Cookies, snacks, industrial juices, packaged bread but also ready-made dishes such as soups or already seasoned pastas, all these foods hide a pitfall called added sugars. And the more foods rich in added sugar are consumed, the higher the risk of developing abdominal fat over the years. This is what emerges from a recent research published a few days ago in the European Journal of Preventive Cardiology by a team from the University of Minnesota School of Public Health (Yi SY et al, Eur J Prev Cardiol, 2020).
The researchers relied on a study, called CARDIA, currently still ongoing in the United States to assess the health conditions of all participants. The study has been following more than 3,000 healthy people since 1985 who were between 18 and 30 years old at the time of the start of the study. During the years of observation, in particular, dietary habits were monitored with attention to the amount of sugary drinks, industrial juices and foods that had added sugar. The CARDIA study had detected, after 20 years, thanks to a CT scan, the presence of body fat in the participants. The researchers of the University of Minnesota School of Public Health, the authors of the article we are analyzing, were able to base themselves on the data provided by the CT scan to evaluate whether there was a link between increased body fat and the intake of foods rich in sugars. Well, what has emerged is that those who ate more sugar-rich foods developed, in the long run, a greater amount of fat around the heart, around the waistline and around the internal organs. This type of fat is very dangerous as it releases substances into the body that can represent a health risk, increasing the probability of developing diabetes and cardiovascular diseases.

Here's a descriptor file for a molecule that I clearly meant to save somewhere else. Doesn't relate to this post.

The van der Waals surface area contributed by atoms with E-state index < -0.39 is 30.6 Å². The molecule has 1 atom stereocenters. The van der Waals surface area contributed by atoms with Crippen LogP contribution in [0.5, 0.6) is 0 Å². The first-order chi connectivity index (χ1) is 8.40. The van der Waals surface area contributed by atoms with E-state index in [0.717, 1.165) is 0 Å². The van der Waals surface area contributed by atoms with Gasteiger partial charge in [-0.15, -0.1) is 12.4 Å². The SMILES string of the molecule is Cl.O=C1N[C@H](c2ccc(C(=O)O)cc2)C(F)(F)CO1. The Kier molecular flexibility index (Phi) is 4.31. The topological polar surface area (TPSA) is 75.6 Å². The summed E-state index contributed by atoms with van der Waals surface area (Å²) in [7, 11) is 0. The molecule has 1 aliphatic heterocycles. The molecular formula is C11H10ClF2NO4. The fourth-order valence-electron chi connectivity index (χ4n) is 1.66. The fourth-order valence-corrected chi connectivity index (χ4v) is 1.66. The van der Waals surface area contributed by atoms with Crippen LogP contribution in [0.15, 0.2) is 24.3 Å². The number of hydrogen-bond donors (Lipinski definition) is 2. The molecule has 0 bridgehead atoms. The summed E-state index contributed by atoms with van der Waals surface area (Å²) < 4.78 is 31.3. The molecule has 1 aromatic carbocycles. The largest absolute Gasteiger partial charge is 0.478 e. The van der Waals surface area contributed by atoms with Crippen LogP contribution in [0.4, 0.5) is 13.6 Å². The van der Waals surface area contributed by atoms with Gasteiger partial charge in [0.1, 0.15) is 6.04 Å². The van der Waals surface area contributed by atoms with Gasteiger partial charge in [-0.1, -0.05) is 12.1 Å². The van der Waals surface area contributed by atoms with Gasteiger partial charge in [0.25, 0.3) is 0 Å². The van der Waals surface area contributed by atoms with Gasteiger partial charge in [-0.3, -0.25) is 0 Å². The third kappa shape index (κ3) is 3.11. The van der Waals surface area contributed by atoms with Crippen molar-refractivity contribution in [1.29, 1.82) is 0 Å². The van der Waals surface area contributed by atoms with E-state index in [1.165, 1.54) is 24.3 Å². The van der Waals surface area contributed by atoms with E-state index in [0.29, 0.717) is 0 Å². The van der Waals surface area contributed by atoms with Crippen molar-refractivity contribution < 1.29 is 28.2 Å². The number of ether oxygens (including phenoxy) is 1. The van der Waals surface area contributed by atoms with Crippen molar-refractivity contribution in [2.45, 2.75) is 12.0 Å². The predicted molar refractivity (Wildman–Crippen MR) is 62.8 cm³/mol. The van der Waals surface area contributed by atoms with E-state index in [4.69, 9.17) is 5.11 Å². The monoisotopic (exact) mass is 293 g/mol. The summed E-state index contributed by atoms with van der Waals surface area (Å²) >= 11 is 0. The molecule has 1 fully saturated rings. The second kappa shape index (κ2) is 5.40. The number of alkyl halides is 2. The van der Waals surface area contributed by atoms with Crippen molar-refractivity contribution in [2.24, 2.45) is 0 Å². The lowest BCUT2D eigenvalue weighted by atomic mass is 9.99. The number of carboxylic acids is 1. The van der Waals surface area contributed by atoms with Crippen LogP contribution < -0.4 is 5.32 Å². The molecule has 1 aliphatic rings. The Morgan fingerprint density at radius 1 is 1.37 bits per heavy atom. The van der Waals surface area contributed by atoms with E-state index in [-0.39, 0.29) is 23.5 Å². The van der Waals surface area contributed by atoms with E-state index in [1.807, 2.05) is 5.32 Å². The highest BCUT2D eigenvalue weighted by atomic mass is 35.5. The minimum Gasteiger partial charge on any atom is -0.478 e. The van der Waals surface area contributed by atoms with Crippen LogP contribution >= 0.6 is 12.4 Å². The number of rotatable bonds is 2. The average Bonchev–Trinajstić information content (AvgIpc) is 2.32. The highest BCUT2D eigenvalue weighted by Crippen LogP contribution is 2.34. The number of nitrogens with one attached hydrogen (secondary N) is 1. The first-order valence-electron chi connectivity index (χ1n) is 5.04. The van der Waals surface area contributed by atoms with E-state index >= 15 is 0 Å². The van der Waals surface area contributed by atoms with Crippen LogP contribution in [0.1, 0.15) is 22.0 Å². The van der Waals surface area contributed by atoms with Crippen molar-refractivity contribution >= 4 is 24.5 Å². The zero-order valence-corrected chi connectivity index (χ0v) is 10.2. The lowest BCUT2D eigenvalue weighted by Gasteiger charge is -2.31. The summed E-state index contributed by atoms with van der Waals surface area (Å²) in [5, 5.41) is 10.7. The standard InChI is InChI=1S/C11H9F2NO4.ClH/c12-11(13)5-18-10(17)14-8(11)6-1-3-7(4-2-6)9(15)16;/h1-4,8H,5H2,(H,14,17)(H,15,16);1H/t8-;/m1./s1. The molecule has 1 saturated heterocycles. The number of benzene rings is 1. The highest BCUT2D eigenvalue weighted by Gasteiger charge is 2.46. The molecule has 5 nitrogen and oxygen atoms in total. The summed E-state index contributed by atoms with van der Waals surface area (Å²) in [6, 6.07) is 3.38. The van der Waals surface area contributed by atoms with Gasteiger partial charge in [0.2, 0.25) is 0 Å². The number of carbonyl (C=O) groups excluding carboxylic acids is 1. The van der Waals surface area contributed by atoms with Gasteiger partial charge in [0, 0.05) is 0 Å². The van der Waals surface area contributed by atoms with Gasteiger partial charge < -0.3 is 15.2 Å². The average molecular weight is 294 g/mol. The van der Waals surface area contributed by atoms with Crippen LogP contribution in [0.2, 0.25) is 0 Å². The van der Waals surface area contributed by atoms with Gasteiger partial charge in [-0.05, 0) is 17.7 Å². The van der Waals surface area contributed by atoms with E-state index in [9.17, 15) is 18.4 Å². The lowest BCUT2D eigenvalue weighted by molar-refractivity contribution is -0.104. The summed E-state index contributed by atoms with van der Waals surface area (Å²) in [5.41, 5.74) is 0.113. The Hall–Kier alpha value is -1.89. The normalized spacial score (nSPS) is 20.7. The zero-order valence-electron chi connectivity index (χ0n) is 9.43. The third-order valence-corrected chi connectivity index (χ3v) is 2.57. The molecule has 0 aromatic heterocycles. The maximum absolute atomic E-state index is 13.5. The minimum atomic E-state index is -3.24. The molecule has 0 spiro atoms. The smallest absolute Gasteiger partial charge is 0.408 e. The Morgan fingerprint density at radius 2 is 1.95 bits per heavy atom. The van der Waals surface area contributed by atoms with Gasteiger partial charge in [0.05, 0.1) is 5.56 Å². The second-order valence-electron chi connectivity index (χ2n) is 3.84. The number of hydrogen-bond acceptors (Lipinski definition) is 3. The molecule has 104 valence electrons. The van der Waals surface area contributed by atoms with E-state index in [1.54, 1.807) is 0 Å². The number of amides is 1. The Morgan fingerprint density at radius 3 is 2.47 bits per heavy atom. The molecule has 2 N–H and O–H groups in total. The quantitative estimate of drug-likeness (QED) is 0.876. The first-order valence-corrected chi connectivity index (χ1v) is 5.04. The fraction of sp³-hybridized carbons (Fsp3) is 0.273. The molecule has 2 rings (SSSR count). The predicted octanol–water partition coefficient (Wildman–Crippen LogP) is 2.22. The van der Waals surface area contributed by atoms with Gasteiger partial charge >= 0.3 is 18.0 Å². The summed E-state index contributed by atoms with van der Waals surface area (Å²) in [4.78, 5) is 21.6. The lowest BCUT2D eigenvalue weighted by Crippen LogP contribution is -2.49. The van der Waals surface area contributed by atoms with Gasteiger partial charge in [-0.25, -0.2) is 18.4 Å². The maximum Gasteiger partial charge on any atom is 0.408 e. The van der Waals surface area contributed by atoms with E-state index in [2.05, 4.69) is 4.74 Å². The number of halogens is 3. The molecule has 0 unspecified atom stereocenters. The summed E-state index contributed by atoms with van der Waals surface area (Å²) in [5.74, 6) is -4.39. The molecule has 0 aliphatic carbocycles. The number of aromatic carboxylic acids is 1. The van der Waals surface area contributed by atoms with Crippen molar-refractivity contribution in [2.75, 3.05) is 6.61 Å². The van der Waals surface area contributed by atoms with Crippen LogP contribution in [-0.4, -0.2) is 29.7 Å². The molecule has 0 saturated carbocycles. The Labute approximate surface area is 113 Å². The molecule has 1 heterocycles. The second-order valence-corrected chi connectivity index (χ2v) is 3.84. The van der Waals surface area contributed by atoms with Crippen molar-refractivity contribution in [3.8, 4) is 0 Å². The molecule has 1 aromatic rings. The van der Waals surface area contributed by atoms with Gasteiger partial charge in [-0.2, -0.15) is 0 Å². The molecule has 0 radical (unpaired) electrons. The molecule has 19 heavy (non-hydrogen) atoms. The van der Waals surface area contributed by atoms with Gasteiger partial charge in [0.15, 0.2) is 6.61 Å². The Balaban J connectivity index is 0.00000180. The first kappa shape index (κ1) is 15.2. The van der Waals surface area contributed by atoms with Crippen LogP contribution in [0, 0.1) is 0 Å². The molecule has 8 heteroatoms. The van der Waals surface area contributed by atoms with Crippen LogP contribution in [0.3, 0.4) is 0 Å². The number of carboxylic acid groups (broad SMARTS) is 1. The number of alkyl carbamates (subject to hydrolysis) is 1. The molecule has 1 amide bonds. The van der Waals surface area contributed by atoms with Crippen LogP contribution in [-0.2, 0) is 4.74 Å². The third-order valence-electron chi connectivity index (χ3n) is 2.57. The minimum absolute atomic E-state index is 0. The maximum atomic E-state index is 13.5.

This is why it is important to prefer drinks, such as water or unsweetened herbal teas, and healthier foods, taking care to read the label of all the foods that we are buying. Attention should be paid to writing such as syrups, glucose, fructose, sucrose and maltose.